PSP4, Canon EOS Rebel T1i, Canon EF70-300mm lens, Dell Studio XPS 9100 desktop w/ blu-ray burner & Windows 7; hpMedia center pc370n desktop; Gateway Laptop; Epson 4990 scanner; hpC5280 Printer; Adobe CS5; QuarkXpress 8
Up until a few years ago I made and sold my wood sculpture at shows. The most frequently repeated question over the years was "how long did it take you to make this?" Most of the time I suspect the question was really "I want to know how much time went into this creation so I can place a value on it." My answer was usually "all my life up to the moment it was finished." They are not just paying you for your time on the project, they are paying you for all your experience and knowledge as well.
I can't give you a dollar amount, but you should definitely first look at how much time this will involve and multiply it by how much per hour you think is reasonable. Then look at the total and ask yourself if it seems too much or too little. Don't undervalue yourself.
When you do something for a someone's personal use that's one price. It will be used for their limited personal enjoyment. When you do something for a business, it's so they can make more money, they are hoping to profit from your work. That's a whole different price, commercial use.
With photography, when you sell an image there are different licenses for each type of use - personal and commercial. And there should be different pricing levels for each. Pricing is one of the most vexing issues there is. I only do these things part-time but have attended many professional seminars, and I can tell you the most successful people have no problem asking for the money they need to make a living, some very profitable. Not all of us are so confident, but if you don't believe in yourself how can your customers?
The question of should "I charge less to try to get more business, or charge more and risk losing business" always comes up. There are many accounts I've read where people raise their prices, fearing they'll lose business and the opposite happens - they get more business. Their clients feel they're getting a better product since they're paying more. And the clients they get with the higher prices are less of the bargain shoppers, the Walmart crowd so to say. Now you can't charge $10,000 for a simple slideshow so you need to do some research to see what the market can bear, and go higher rather than lower for where your work fits. You can then bargain down, offer discounts, etc. if need be.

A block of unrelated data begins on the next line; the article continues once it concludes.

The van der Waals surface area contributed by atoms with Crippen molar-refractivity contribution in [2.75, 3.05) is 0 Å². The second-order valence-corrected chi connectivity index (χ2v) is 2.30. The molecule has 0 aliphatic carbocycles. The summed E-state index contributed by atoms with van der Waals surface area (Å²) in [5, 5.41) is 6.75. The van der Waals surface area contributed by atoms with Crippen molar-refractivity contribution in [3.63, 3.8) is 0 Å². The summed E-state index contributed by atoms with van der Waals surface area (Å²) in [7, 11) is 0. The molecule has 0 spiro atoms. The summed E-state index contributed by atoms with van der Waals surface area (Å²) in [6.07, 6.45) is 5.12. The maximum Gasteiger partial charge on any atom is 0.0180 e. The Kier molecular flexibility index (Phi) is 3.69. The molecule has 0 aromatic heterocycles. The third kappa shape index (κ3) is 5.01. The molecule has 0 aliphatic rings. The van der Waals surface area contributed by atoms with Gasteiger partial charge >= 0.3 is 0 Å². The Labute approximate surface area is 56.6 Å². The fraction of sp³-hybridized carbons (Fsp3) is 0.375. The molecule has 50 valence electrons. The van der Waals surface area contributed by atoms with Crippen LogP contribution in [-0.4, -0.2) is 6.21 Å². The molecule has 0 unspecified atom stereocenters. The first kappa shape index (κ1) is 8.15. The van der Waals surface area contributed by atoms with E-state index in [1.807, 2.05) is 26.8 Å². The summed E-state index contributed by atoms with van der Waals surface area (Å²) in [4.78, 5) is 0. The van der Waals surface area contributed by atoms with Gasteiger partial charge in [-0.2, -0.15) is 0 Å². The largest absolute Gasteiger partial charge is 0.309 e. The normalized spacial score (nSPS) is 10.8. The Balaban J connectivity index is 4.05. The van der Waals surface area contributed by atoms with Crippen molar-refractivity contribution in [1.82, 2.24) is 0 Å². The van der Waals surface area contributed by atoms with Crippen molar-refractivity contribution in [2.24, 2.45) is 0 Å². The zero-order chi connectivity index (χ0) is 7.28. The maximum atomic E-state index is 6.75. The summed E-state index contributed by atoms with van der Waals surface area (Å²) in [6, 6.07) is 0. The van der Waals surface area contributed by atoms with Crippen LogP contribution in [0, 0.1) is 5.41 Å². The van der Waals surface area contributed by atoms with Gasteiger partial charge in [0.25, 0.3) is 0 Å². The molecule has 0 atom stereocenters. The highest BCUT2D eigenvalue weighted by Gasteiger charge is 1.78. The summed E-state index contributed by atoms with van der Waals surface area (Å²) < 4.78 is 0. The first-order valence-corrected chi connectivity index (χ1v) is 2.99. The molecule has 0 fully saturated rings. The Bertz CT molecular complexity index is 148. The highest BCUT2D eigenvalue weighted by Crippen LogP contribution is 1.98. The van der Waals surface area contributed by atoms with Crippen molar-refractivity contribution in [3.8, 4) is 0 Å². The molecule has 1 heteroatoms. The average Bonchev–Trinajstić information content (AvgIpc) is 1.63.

I have a hard time thinking I can charge $5.00+ for a 4x6 print because of how cheaply people can get the same print made. But I know pros that charge about $50.00 for a 4x6 print - and the reason is that it's not the size of the print that matters, it's the value of the image on it - which is worth a lot if you do good work, you're doing this because you're client can't. And you are allowed to charge over and above the actual cost of materials so you profit from that also. You're not being a bad person for paying your bills and charging a fair price for your time, materials, stock photos, royalty-free music, other overhead (which is really extensive!), experience, and talent - and adjusting the price based on whether it's for personal use or commercial use for a business to profit from.
I think all the principles here would apply equally for slideshows as well as for photography. As some have said, they'd rather go hungry from charging too much than too little...
Best wishes to everyone !
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